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Solstice Appreciation

Finding Value on the Rise

John Gunnell - July 03, 2014 04:11 PM

ImageJohn Gunnell
ImageJohn Gunnell

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      It’s hard to believe that Jim Whitmer of Oklahoma City isn’t a dealer since he recently sold four of the six Pontiac Solstice coupes he bought with his 401K. Whitmer, 70, is a retired accountant. “I’ve been driving appreciating cars since 1957,” he said. “I never felt as positive about the future appreciation of a car as I do in the case of these Solstice coupes.”    
      We met Whitmer when he drove a Hydro Blue 2009 Solstice coupe to the 2014 Pontiac Oakland Club International (www.poci.org) convention at the Hyattt Regency hotel in Wichita, Kansas. Whitmer is not a club member and simply showed up at the meet. He parked the car outside the hotel and put small “For Sale” notices on it. He said that he has researched Solstice coupes very carefully.
      “A total of 1,266 Solstice coupes were made in 2009,” Whitmer claims. He says that of that total, 1,057 were sold in the United States, 122 went to Mexico and 87 were marketed in Canada. According to Whitmer, only 26 cars were painted Hydro Blue, fewer than any other color in 2009. The car Whitmer brought to Wichita to try to sell had the 2.4-liter engine, automatic transmission, leather seats and a six-disc CD player. He was asking $24,500 for the car.
      Whitmer’s research shows that only 12 Solstice coupes were made in 2010. One went to Canada and the rest stayed in the U.S. Nine were GXP models with a 2.0-liter turbocharged engine and three had the 2.4 engine. Whitmer says that five of the 2010s had a four-speed automatic transmission and seven had a five-speed manual transmission. He also has a stick shift Kinetic Metallic Blue 2010 Solstice coupe back home and is asking $55,000 for that car.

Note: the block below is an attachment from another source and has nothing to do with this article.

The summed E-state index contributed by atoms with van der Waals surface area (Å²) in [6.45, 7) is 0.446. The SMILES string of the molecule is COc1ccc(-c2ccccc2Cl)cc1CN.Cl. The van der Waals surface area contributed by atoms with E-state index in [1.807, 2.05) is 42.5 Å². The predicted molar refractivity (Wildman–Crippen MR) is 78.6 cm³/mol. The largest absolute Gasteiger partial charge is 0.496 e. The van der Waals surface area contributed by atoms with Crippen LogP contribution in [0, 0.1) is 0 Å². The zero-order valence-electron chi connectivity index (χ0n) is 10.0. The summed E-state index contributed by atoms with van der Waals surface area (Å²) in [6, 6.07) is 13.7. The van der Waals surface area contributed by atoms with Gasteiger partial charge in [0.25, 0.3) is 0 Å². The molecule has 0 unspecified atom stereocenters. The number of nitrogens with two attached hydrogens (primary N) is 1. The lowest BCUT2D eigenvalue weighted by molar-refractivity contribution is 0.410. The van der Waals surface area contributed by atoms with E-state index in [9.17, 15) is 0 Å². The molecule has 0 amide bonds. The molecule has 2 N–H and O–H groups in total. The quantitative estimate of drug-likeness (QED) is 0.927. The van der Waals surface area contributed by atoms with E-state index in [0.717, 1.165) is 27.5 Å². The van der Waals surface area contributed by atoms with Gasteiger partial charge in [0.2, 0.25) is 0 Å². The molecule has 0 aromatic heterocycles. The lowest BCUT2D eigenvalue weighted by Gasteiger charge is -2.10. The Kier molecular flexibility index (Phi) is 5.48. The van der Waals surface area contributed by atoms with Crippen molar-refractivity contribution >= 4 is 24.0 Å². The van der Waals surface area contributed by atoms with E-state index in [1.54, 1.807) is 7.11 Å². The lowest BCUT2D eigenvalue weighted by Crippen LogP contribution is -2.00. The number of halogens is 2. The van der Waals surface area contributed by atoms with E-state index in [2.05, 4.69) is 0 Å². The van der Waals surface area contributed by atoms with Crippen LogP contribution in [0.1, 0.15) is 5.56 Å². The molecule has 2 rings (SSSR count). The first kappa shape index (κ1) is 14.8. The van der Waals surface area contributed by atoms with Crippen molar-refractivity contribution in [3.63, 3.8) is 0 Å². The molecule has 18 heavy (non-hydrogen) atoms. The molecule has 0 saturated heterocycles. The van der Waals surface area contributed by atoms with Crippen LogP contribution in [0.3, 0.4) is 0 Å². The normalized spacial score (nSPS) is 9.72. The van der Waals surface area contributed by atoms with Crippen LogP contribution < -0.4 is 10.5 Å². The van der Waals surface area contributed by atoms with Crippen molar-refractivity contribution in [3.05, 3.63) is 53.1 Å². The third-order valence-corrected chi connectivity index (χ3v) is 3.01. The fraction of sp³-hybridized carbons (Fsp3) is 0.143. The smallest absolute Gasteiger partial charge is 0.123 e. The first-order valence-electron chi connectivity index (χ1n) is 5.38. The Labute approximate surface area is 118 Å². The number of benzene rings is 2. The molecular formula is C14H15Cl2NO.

Whitmer says that a magazine editor recommended buying Solstice coupes before prices climb to $40,000-$75,000. He feels prices are rising.
      A check of the Internet found asking prices for Solstice coupes both higher and lower. Debate on the Internet rages if there are “real” 2010 models or whether those cars are simply leftover 2009s. Whitmer sells the cars with free delivery included in his price. He drives the car to the buyer, then hitches a ride to the nearest airport for a flight home.
      He hopes to sell the last two cars and use the money from all six Solstice coupe sales to purchase a Corvette for himself.

 

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